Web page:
Morgan Stanley appeared to have a particularly challenging fourth quarter, whose institutional securities group (made up of its trading and investment banking teams) suffered a 15% fall in net revenues year-on-year. Although these gloomy figures come so close to bonus season, eFinancial Careers commented that the division performed better overall than it did the year before, for which year the bonus pool increased by 5%. This indicates that there’s a high chance compensation figures will increase for those in MS’ institutional securities group.
Meanwhile, bankers at Deutsche Bank are preparing for more sombre bonus announcements as the FT reports a likely double digit cut in the German bank’s bonus pool after the investment banking unit recorded one of its worst years since 2008. Deutsche Bank’s financials for 2018 will be posted on 1st Feb and bonuses are expected to be announced on 22nd March, according to the FT.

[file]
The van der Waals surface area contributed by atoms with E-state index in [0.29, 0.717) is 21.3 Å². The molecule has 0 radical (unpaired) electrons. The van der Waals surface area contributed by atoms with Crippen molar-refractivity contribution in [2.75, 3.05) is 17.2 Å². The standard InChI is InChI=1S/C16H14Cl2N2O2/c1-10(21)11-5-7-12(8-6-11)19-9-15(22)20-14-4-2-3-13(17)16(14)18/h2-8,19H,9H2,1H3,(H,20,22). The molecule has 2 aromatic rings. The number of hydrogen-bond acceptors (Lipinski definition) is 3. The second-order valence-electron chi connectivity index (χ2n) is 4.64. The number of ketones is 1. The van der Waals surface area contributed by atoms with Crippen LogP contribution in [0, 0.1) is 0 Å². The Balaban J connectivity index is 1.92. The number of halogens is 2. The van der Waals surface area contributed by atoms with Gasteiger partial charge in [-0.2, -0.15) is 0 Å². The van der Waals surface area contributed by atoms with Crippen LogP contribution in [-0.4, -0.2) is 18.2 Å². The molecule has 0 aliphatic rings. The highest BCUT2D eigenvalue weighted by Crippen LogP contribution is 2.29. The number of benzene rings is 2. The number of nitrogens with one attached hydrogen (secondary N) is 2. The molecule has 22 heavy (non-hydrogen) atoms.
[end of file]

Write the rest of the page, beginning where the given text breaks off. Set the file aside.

Amongst rising revenue gains and net profits, the widening gap in compensation between US and European banks is becoming more apparent. Speaking with the Telegraph, PwC payment expert Jon Terry believes: “Individual European bank increases will be in the order of 5pc to 15pc below the increases in individual US bank bonus pools.”
2). Technology tops in-house agenda for 2019
Technology is on top of the agenda for legal and compliance teams in 2019, two surveys released this week show.
The first by legal services provider Lexoo asked 90 GC’s and senior legal counsel to identify their team’s top priorities for the coming year as well as outline their personal goals for 2019.